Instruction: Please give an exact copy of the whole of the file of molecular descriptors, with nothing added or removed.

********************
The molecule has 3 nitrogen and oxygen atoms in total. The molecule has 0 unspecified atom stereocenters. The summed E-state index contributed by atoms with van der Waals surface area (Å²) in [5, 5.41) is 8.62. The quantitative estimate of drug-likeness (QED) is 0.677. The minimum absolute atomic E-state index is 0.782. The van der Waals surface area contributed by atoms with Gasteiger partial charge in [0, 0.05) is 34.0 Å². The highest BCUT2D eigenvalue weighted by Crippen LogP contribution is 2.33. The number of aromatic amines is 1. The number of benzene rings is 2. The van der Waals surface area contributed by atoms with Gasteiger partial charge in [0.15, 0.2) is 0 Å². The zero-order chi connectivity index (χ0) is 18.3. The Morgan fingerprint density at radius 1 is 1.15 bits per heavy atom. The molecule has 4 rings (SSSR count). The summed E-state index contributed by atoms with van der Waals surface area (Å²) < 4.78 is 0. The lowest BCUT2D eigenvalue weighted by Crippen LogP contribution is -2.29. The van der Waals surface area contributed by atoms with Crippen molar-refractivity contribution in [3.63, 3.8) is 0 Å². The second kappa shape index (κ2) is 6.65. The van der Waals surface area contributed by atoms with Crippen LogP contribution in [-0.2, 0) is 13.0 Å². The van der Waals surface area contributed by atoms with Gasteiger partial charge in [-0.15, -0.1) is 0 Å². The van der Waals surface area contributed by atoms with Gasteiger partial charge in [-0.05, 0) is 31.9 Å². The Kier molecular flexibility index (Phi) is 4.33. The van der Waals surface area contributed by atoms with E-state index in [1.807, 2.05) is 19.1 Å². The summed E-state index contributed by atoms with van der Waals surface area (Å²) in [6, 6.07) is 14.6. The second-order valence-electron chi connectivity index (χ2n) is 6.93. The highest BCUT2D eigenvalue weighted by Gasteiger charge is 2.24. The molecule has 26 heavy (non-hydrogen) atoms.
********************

The molecule has 3 nitrogen and oxygen atoms in total. The molecule has 0 unspecified atom stereocenters. The summed E-state index contributed by atoms with van der Waals surface area (Å²) in [5, 5.41) is 8.62. The quantitative estimate of drug-likeness (QED) is 0.677. The minimum absolute atomic E-state index is 0.782. The van der Waals surface area contributed by atoms with Gasteiger partial charge in [0, 0.05) is 34.0 Å². The highest BCUT2D eigenvalue weighted by Crippen LogP contribution is 2.33. The number of aromatic amines is 1. The number of benzene rings is 2. The van der Waals surface area contributed by atoms with Gasteiger partial charge in [0.15, 0.2) is 0 Å². The zero-order chi connectivity index (χ0) is 18.3. The Morgan fingerprint density at radius 1 is 1.15 bits per heavy atom. The molecule has 4 rings (SSSR count). The summed E-state index contributed by atoms with van der Waals surface area (Å²) < 4.78 is 0. The lowest BCUT2D eigenvalue weighted by Crippen LogP contribution is -2.29. The van der Waals surface area contributed by atoms with Crippen molar-refractivity contribution in [3.63, 3.8) is 0 Å². The second kappa shape index (κ2) is 6.65. The van der Waals surface area contributed by atoms with Crippen LogP contribution in [-0.2, 0) is 13.0 Å². The van der Waals surface area contributed by atoms with Gasteiger partial charge in [-0.15, -0.1) is 0 Å². The van der Waals surface area contributed by atoms with Gasteiger partial charge in [-0.05, 0) is 31.9 Å². The Kier molecular flexibility index (Phi) is 4.33. The van der Waals surface area contributed by atoms with E-state index in [1.807, 2.05) is 19.1 Å². The summed E-state index contributed by atoms with van der Waals surface area (Å²) in [6, 6.07) is 14.6. The second-order valence-electron chi connectivity index (χ2n) is 6.93. The highest BCUT2D eigenvalue weighted by Gasteiger charge is 2.24. The molecule has 26 heavy (non-hydrogen) atoms.